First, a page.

Fairborn’s creepy tradition can’t be stopped by virus

Despite the pandemic Mike Foy still has the Halloween spirit. The owner of Foy’s Halloween stores has kept his ghoulish tradition alive.

Despite the pandemic, Mike Foy still has the Halloween spirit.

The owner of Foy’s Halloween stores has kept his ghoulish tradition alive this year with spooky outdoor displays in downtown Fairborn.

Despite the pandemic, Mike Foy, the owner of Foy’s Halloween stores, has kept his ghoulish tradition alive this year with spooky outdoor displays in downtown Fairborn. Hearses, caskets and creatures abound. You never know what you’ll find when you turn a corner. LISA POWELL / STAFF

Credit: LISA POWELL / STAFF

Credit: LISA POWELL / STAFF

“We haven’t changed on decorating, so people can come down, drive by and not even come in and still get into the Halloween mood,” he said.

Foy has hundreds of elaborate props on display scattered around Main Street — some costing close to $15,000 — and adds more each year.

Hearses, caskets and creatures abound. You never know what you’ll find when you turn a corner.

At Main Street and Maple Avenue, ghoulish pirates command ghostly ships, brandish swords and guard chests of booty.

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Across the street, larger than life goblins and creatures dwarf a home and a Ghostbusters themed display takes over the backyard.

Despite the pandemic, Mike Foy, the owner of Foy’s Halloween stores, has kept his ghoulish tradition alive this year with spooky outdoor displays in downtown Fairborn. Hearses, caskets and creatures abound. You never know what you’ll find when you turn a corner. LISA POWELL / STAFF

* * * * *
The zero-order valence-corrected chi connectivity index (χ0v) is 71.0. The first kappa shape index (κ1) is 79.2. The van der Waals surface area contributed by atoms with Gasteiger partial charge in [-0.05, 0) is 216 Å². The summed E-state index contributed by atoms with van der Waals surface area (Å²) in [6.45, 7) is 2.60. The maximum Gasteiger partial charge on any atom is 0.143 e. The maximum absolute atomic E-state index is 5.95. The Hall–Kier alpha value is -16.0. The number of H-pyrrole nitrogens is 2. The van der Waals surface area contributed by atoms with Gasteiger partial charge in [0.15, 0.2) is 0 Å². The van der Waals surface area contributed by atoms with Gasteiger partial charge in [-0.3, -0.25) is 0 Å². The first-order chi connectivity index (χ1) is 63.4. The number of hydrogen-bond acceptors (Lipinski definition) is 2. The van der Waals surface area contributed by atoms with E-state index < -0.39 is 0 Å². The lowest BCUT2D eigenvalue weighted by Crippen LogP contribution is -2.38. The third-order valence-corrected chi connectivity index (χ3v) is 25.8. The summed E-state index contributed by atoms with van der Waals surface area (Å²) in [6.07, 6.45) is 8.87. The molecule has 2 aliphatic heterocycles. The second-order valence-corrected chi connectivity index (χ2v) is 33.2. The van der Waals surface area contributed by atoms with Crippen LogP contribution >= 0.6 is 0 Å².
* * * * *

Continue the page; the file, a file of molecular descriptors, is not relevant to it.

Credit: LISA POWELL / STAFF

Credit: LISA POWELL / STAFF

More than a dozen skeletons come to life just north of Main Street on Pleasant Avenue. A skeleton dog rides shotgun in a “Zombie Express” vehicle adorned with skulls.

Aliens have invaded at South Maple Avenue and Dayton Drive and creepy giant pumpkin creatures stand guard along a block of South Pleasant Ave.

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Wander along Main Street and horrifying sites surround the exteriors of the Foy’s stores. The scenes are illuminated at night creating hair-raising scenes.

Despite the pandemic, Mike Foy, the owner of Foy’s Halloween stores, has kept his ghoulish tradition alive this year with spooky outdoor displays in downtown Fairborn. Hearses, caskets and creatures abound. You never know what you’ll find when you turn a corner. LISA POWELL / STAFF

Credit: LISA POWELL / STAFF

Credit: LISA POWELL / STAFF

The original Foy’s was founded in 1929 as a five-and-dime store by Mike Foy’s late grandfather, Albert. It was later operated by Foy’s father, Norman, until his death in 1987.

Last month the Fairborn Area Chamber of Commerce announced the cancellation of the 2020 Halloween Festival. The festivities drew thousands of people for live music, a costume contest and parade.

Despite the pandemic, Mike Foy, the owner of Foy’s Halloween stores, has kept his ghoulish tradition alive this year with spooky outdoor displays in downtown Fairborn. Hearses, caskets and creatures abound. You never know what you’ll find when you turn a corner. LISA POWELL / STAFF

Credit: LISA POWELL / STAFF

Credit: LISA POWELL / STAFF

Despite the festival’s cancellation this year, Foy said most of his customers will continue their Halloween traditions. “We want some normality in our life, and I think the more things that are normal the better,” he said. “At the same time, we have to protect people.”

He also believes the Halloween season may offer relief from the worries that accompany the pandemic.

People choose costumes to escape reality and be “something that they never were,” Foy said. “They can feel different and they can act different. When somebody has that mask on, they can turn into something else.”

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